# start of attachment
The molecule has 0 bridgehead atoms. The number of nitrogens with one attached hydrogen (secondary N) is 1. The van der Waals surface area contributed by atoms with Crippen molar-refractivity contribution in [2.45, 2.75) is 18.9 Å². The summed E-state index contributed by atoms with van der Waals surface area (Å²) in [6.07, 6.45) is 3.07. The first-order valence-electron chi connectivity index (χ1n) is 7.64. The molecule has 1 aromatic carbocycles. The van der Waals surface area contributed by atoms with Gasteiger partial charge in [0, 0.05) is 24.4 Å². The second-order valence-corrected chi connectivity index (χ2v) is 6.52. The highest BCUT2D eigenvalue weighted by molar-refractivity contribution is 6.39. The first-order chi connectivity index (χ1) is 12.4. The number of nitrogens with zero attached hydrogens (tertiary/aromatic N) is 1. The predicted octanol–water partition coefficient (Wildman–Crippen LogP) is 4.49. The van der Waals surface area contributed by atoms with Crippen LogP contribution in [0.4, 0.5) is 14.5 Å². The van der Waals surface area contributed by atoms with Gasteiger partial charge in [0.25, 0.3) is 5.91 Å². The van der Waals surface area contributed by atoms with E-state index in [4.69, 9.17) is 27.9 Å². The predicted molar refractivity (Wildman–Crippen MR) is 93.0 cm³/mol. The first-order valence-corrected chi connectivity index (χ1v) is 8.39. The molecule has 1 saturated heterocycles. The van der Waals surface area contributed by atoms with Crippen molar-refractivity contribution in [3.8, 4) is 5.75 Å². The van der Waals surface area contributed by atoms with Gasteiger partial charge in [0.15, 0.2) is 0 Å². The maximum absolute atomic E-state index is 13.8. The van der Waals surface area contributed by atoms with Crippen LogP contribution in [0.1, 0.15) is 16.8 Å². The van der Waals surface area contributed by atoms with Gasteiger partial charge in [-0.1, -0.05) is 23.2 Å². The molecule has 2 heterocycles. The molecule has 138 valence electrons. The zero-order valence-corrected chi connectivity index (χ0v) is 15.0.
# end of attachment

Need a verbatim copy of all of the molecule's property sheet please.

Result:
The molecule has 0 bridgehead atoms. The number of nitrogens with one attached hydrogen (secondary N) is 1. The van der Waals surface area contributed by atoms with Crippen molar-refractivity contribution in [2.45, 2.75) is 18.9 Å². The summed E-state index contributed by atoms with van der Waals surface area (Å²) in [6.07, 6.45) is 3.07. The first-order valence-electron chi connectivity index (χ1n) is 7.64. The molecule has 1 aromatic carbocycles. The van der Waals surface area contributed by atoms with Gasteiger partial charge in [0, 0.05) is 24.4 Å². The second-order valence-corrected chi connectivity index (χ2v) is 6.52. The highest BCUT2D eigenvalue weighted by molar-refractivity contribution is 6.39. The first-order chi connectivity index (χ1) is 12.4. The number of nitrogens with zero attached hydrogens (tertiary/aromatic N) is 1. The predicted octanol–water partition coefficient (Wildman–Crippen LogP) is 4.49. The van der Waals surface area contributed by atoms with Crippen LogP contribution in [0.4, 0.5) is 14.5 Å². The van der Waals surface area contributed by atoms with Gasteiger partial charge in [0.25, 0.3) is 5.91 Å². The van der Waals surface area contributed by atoms with E-state index in [4.69, 9.17) is 27.9 Å². The predicted molar refractivity (Wildman–Crippen MR) is 93.0 cm³/mol. The first-order valence-corrected chi connectivity index (χ1v) is 8.39. The molecule has 1 saturated heterocycles. The van der Waals surface area contributed by atoms with Crippen molar-refractivity contribution in [3.8, 4) is 5.75 Å². The van der Waals surface area contributed by atoms with Gasteiger partial charge in [0.15, 0.2) is 0 Å². The maximum absolute atomic E-state index is 13.8. The van der Waals surface area contributed by atoms with Crippen LogP contribution in [0.1, 0.15) is 16.8 Å². The van der Waals surface area contributed by atoms with Gasteiger partial charge in [-0.1, -0.05) is 23.2 Å². The molecule has 2 heterocycles. The molecule has 138 valence electrons. The zero-order valence-corrected chi connectivity index (χ0v) is 15.0.